The woman approaches the counter. She is an ordinary woman. Middle aged. Not quite comfortable with her face becoming older. She wears makeup to try to hide her lines. But what those lines indicate is the fact that she smiles. Often. What she doesn’t know is that experience is beautiful and you can’t have that without age. Her short curly hair was graying and she was obviously in love with her husband. They had a daughter together. She was older than I am. She just had open heart surgery. They are taking her out to eat in celebration of her survival.
They are all feeling delicate. Delicate to time. But invincible. Invincible to its end.
They are all feeling grateful.
This mother feels more mortal than she has ever felt before. Being threatened with the loss of a life you created is hard to comprehend. This woman understands. She lives better for it.
“Do you have any low sodium pastries?” she asks assuming that many have asked before her. I say “just a moment I need to ask my supervisor.”
The woman returns after consulting her daughter who is now a whole different kind of significant to this mother and father. She is life. But more than that, she is the possibility of death. The mother orders one of every kind of macaroon.
“What does your tattoo say?”
“Once you are real you can’t become unreal. It lasts for always.”
I am busy getting the lavender macaroon when I notice them.
“That just made me tear up” she tells me as she is holding back the lump that is desperately trying to escape her throat. “That’s a good choice. Live by that.”
And with that she walks away to enjoy her five macaroons with her daughter who survived and her husband who loves them both.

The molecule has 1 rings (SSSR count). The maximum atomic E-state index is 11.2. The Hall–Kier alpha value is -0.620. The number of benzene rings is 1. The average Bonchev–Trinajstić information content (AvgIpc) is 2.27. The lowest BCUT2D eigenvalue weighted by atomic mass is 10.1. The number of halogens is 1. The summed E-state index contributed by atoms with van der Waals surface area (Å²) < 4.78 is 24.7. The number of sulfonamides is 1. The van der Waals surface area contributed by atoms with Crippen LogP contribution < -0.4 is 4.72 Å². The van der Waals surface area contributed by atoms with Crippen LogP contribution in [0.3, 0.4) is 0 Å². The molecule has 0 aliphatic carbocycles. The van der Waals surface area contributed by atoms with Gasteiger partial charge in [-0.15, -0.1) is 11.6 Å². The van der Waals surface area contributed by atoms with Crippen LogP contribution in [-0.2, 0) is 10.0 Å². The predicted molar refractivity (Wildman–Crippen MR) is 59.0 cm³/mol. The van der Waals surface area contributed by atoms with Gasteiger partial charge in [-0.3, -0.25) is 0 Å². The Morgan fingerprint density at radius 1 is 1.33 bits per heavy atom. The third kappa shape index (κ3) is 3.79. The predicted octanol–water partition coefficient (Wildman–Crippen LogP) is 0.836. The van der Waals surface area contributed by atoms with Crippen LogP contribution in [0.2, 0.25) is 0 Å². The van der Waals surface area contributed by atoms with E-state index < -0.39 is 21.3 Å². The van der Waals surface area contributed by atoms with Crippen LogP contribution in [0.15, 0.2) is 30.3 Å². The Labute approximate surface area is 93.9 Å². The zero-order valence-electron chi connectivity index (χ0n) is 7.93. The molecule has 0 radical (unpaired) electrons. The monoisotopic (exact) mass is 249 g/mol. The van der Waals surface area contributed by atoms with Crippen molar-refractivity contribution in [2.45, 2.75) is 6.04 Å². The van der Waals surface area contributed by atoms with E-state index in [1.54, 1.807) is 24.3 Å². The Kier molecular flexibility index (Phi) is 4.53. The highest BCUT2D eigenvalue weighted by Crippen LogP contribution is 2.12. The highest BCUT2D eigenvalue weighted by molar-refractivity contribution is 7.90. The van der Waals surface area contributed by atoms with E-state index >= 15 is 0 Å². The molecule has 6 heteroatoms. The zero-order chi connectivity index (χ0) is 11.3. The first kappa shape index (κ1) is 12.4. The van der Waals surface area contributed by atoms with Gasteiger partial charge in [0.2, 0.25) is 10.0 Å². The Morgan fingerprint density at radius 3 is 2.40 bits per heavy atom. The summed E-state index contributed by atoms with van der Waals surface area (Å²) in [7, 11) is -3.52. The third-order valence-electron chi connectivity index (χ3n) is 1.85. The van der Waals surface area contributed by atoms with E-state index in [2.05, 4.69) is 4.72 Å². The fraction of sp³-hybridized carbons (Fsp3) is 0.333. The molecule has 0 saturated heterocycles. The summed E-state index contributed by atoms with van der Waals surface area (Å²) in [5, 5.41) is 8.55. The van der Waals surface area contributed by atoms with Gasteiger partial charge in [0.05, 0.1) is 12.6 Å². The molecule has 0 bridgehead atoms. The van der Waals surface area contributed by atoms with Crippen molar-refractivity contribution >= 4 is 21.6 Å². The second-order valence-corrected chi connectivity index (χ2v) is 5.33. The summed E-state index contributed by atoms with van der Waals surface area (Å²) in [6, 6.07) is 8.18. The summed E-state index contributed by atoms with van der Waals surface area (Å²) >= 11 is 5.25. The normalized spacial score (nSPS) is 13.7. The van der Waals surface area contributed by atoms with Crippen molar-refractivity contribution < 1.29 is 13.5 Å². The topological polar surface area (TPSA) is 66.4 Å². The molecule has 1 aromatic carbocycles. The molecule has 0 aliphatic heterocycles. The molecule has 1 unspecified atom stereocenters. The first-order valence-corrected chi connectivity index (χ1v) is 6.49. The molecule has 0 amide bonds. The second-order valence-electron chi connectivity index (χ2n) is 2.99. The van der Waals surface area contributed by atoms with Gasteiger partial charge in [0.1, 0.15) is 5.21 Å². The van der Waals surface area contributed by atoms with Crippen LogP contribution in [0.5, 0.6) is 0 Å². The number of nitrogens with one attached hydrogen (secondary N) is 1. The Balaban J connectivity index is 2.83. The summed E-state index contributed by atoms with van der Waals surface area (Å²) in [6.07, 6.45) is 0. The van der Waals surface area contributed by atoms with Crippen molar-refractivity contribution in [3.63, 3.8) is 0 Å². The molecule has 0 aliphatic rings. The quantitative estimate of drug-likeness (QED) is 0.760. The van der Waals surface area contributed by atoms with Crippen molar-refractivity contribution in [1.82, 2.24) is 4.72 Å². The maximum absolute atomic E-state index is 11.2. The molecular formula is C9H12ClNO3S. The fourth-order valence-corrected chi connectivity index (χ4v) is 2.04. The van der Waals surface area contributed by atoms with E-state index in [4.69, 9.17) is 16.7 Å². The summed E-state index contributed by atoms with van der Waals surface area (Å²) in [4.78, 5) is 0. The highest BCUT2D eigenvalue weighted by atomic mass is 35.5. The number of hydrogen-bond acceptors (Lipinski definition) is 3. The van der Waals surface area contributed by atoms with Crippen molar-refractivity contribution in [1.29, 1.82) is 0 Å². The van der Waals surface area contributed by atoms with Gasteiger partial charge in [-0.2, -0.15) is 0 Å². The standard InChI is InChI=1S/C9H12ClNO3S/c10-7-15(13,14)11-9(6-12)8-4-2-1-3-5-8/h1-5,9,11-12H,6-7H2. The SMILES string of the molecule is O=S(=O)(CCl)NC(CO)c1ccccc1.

Two women approach the counter. They are dressed elegantly. One is older than the other, but she is comfortable, if not adored by age. She wears a slim fitting floral dress that has a knot where her belly button would be. Her hair is swooped into a messy up do, as to say “I am beautiful, I don’t need to put a lot of effort into it.” And she didn’t. She was beautiful, in an effortless kind of way. She wore a shawl with fine fringe. She was particular. She didn’t expect the world. She simply expected you to listen and so I did.
Her friend tried a little harder. I could smell her across the counter. The sweet scent of her perfume consumed her presence. She wore makeup and a tight lace dress that showed her enhanced chest.
They ordered. “A Cobb salad with the bacon and the avocado on the side… and could I taste a bit of your egg salad?”
“Oh that’s delicious. So instead of the hard boiled egg, could you toss in some of that egg salad? I’m sorry I’m making this so complicated. And could I get a big cup with ice in it for the water? So I don’t have to keep coming in for more.”
This entire time I am focused on the freckles on the cleavage she wants people to look at and wonder how much time she spent out in the sun without any sunblock to get those age marks that young.
“Oh what does your tattoo say?” She asks.
I tell her.
“Oh my goodness she would love that. Come with me outside to show her.”
We go outside. Her big cup of ice for water is empty. She takes me by the wrist with her empty hand. The older, elegant woman is on the other side of the fence.
“Oh. I’m just exploring.” She says in her casual drawl allowing smoke to escape through her lips.
“That means she’s smoking. Laura, come look at her tattoo… On her arm.”
Elegance holds my wrist delicately, “Once you are real you can’t become unreal. It lasts for always.” She lets my arm go and turns away to exhale her Camel breath.
“It’s true she says to me.” Now looking me straight in the eyes.
She is genuine. I really adore her for this.
“I know from experience, It’s true.” She repeats one more time as her fine fringe waves as she turns to take her seat at the yellow table.
It was brief and vague butI believe that she does. I go inside and clock out with a touch more Elegance and some enthusiasm.